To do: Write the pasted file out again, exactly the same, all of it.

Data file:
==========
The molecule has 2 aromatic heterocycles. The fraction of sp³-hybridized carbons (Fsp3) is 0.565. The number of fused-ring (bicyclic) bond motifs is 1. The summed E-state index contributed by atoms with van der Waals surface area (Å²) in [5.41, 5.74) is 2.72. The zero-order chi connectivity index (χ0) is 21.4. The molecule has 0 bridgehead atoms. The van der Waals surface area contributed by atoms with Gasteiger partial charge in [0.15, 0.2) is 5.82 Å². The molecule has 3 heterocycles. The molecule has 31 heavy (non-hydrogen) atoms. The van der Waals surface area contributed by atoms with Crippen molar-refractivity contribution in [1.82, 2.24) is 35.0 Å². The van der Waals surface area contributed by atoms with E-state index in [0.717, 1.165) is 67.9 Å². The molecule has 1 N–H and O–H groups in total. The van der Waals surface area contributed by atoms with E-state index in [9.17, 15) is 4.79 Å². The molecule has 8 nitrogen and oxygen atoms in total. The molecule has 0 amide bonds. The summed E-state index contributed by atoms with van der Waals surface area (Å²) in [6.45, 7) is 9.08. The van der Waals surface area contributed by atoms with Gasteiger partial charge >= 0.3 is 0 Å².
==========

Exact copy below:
The molecule has 2 aromatic heterocycles. The fraction of sp³-hybridized carbons (Fsp3) is 0.565. The number of fused-ring (bicyclic) bond motifs is 1. The summed E-state index contributed by atoms with van der Waals surface area (Å²) in [5.41, 5.74) is 2.72. The zero-order chi connectivity index (χ0) is 21.4. The molecule has 0 bridgehead atoms. The van der Waals surface area contributed by atoms with Gasteiger partial charge in [0.15, 0.2) is 5.82 Å². The molecule has 3 heterocycles. The molecule has 31 heavy (non-hydrogen) atoms. The van der Waals surface area contributed by atoms with Crippen molar-refractivity contribution in [1.82, 2.24) is 35.0 Å². The van der Waals surface area contributed by atoms with E-state index in [0.717, 1.165) is 67.9 Å². The molecule has 1 N–H and O–H groups in total. The van der Waals surface area contributed by atoms with E-state index in [9.17, 15) is 4.79 Å². The molecule has 8 nitrogen and oxygen atoms in total. The molecule has 0 amide bonds. The summed E-state index contributed by atoms with van der Waals surface area (Å²) in [6.45, 7) is 9.08. The van der Waals surface area contributed by atoms with Gasteiger partial charge >= 0.3 is 0 Å².